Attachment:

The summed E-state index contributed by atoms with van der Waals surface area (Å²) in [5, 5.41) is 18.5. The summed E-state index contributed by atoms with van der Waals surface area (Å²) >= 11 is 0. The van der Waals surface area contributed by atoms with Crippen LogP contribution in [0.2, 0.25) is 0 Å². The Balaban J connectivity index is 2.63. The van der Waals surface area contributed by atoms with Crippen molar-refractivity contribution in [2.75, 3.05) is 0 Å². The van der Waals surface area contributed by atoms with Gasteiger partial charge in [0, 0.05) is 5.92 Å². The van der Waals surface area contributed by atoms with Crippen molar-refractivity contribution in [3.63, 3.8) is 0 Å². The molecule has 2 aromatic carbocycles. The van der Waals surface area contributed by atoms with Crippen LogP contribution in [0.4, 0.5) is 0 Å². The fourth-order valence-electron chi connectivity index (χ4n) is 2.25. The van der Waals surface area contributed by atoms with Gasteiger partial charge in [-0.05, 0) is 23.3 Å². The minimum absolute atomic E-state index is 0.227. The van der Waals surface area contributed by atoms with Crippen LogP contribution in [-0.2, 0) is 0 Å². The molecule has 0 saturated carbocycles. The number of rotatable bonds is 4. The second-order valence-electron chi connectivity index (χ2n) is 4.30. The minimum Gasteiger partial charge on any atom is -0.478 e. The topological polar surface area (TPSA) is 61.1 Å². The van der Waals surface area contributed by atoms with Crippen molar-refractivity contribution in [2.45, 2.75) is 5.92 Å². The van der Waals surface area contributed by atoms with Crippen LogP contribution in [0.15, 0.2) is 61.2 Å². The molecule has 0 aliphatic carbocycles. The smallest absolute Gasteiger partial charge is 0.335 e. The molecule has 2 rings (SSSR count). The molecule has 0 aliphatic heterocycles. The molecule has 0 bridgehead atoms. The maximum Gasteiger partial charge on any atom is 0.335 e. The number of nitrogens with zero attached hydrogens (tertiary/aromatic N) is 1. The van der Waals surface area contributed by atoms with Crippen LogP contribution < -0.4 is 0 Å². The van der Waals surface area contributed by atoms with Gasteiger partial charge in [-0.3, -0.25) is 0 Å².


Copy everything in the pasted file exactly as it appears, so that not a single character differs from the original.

The summed E-state index contributed by atoms with van der Waals surface area (Å²) in [5, 5.41) is 18.5. The summed E-state index contributed by atoms with van der Waals surface area (Å²) >= 11 is 0. The van der Waals surface area contributed by atoms with Crippen LogP contribution in [0.2, 0.25) is 0 Å². The Balaban J connectivity index is 2.63. The van der Waals surface area contributed by atoms with Crippen molar-refractivity contribution in [2.75, 3.05) is 0 Å². The van der Waals surface area contributed by atoms with Gasteiger partial charge in [0, 0.05) is 5.92 Å². The van der Waals surface area contributed by atoms with Crippen molar-refractivity contribution in [3.63, 3.8) is 0 Å². The molecule has 2 aromatic carbocycles. The van der Waals surface area contributed by atoms with Crippen LogP contribution in [0.4, 0.5) is 0 Å². The fourth-order valence-electron chi connectivity index (χ4n) is 2.25. The van der Waals surface area contributed by atoms with Gasteiger partial charge in [-0.05, 0) is 23.3 Å². The minimum absolute atomic E-state index is 0.227. The van der Waals surface area contributed by atoms with Crippen LogP contribution in [-0.2, 0) is 0 Å². The molecule has 0 saturated carbocycles. The number of rotatable bonds is 4. The second-order valence-electron chi connectivity index (χ2n) is 4.30. The minimum Gasteiger partial charge on any atom is -0.478 e. The topological polar surface area (TPSA) is 61.1 Å². The van der Waals surface area contributed by atoms with Crippen molar-refractivity contribution in [2.45, 2.75) is 5.92 Å². The van der Waals surface area contributed by atoms with Crippen LogP contribution in [0.15, 0.2) is 61.2 Å². The molecule has 0 aliphatic carbocycles. The smallest absolute Gasteiger partial charge is 0.335 e. The molecule has 2 rings (SSSR count). The molecule has 0 aliphatic heterocycles. The molecule has 0 bridgehead atoms. The maximum Gasteiger partial charge on any atom is 0.335 e. The number of nitrogens with zero attached hydrogens (tertiary/aromatic N) is 1. The van der Waals surface area contributed by atoms with Crippen LogP contribution < -0.4 is 0 Å². The van der Waals surface area contributed by atoms with Gasteiger partial charge in [-0.3, -0.25) is 0 Å².